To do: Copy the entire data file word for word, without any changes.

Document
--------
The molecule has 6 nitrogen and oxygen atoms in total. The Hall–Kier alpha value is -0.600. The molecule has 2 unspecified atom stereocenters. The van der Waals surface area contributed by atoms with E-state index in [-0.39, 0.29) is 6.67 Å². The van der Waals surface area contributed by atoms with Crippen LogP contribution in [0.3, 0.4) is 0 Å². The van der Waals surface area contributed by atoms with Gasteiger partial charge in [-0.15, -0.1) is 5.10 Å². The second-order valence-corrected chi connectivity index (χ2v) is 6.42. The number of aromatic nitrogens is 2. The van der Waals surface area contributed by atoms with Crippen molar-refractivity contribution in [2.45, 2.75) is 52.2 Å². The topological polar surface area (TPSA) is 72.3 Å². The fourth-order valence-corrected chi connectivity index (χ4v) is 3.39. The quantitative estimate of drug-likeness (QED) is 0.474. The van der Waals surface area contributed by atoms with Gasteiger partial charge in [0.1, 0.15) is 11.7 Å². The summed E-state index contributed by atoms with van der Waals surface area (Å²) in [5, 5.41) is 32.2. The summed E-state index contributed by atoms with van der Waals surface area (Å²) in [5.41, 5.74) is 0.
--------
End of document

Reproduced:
The molecule has 6 nitrogen and oxygen atoms in total. The Hall–Kier alpha value is -0.600. The molecule has 2 unspecified atom stereocenters. The van der Waals surface area contributed by atoms with E-state index in [-0.39, 0.29) is 6.67 Å². The van der Waals surface area contributed by atoms with Crippen LogP contribution in [0.3, 0.4) is 0 Å². The van der Waals surface area contributed by atoms with Gasteiger partial charge in [-0.15, -0.1) is 5.10 Å². The second-order valence-corrected chi connectivity index (χ2v) is 6.42. The number of aromatic nitrogens is 2. The van der Waals surface area contributed by atoms with Crippen molar-refractivity contribution in [2.45, 2.75) is 52.2 Å². The topological polar surface area (TPSA) is 72.3 Å². The fourth-order valence-corrected chi connectivity index (χ4v) is 3.39. The quantitative estimate of drug-likeness (QED) is 0.474. The van der Waals surface area contributed by atoms with Gasteiger partial charge in [0.1, 0.15) is 11.7 Å². The summed E-state index contributed by atoms with van der Waals surface area (Å²) in [5, 5.41) is 32.2. The summed E-state index contributed by atoms with van der Waals surface area (Å²) in [5.41, 5.74) is 0.